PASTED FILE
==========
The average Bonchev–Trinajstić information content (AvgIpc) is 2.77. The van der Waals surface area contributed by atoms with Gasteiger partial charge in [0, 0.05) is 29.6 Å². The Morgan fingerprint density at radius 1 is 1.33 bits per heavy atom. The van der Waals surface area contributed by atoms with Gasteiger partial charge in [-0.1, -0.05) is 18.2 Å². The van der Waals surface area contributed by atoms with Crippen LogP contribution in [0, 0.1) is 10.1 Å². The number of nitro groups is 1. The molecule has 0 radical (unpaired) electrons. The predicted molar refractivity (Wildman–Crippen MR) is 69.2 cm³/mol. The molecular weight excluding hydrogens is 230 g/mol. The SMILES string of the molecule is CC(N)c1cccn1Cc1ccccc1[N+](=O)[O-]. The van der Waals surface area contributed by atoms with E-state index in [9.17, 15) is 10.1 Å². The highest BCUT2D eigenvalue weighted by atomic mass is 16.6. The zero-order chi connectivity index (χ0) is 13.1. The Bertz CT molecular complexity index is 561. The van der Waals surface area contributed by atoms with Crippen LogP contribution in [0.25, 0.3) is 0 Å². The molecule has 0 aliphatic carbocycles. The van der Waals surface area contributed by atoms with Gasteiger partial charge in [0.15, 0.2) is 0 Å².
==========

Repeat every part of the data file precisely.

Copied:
The average Bonchev–Trinajstić information content (AvgIpc) is 2.77. The van der Waals surface area contributed by atoms with Gasteiger partial charge in [0, 0.05) is 29.6 Å². The Morgan fingerprint density at radius 1 is 1.33 bits per heavy atom. The van der Waals surface area contributed by atoms with Gasteiger partial charge in [-0.1, -0.05) is 18.2 Å². The van der Waals surface area contributed by atoms with Crippen LogP contribution in [0, 0.1) is 10.1 Å². The number of nitro groups is 1. The molecule has 0 radical (unpaired) electrons. The predicted molar refractivity (Wildman–Crippen MR) is 69.2 cm³/mol. The molecular weight excluding hydrogens is 230 g/mol. The SMILES string of the molecule is CC(N)c1cccn1Cc1ccccc1[N+](=O)[O-]. The van der Waals surface area contributed by atoms with E-state index in [9.17, 15) is 10.1 Å². The highest BCUT2D eigenvalue weighted by atomic mass is 16.6. The zero-order chi connectivity index (χ0) is 13.1. The Bertz CT molecular complexity index is 561. The van der Waals surface area contributed by atoms with Crippen LogP contribution in [0.25, 0.3) is 0 Å². The molecule has 0 aliphatic carbocycles. The van der Waals surface area contributed by atoms with Gasteiger partial charge in [0.15, 0.2) is 0 Å².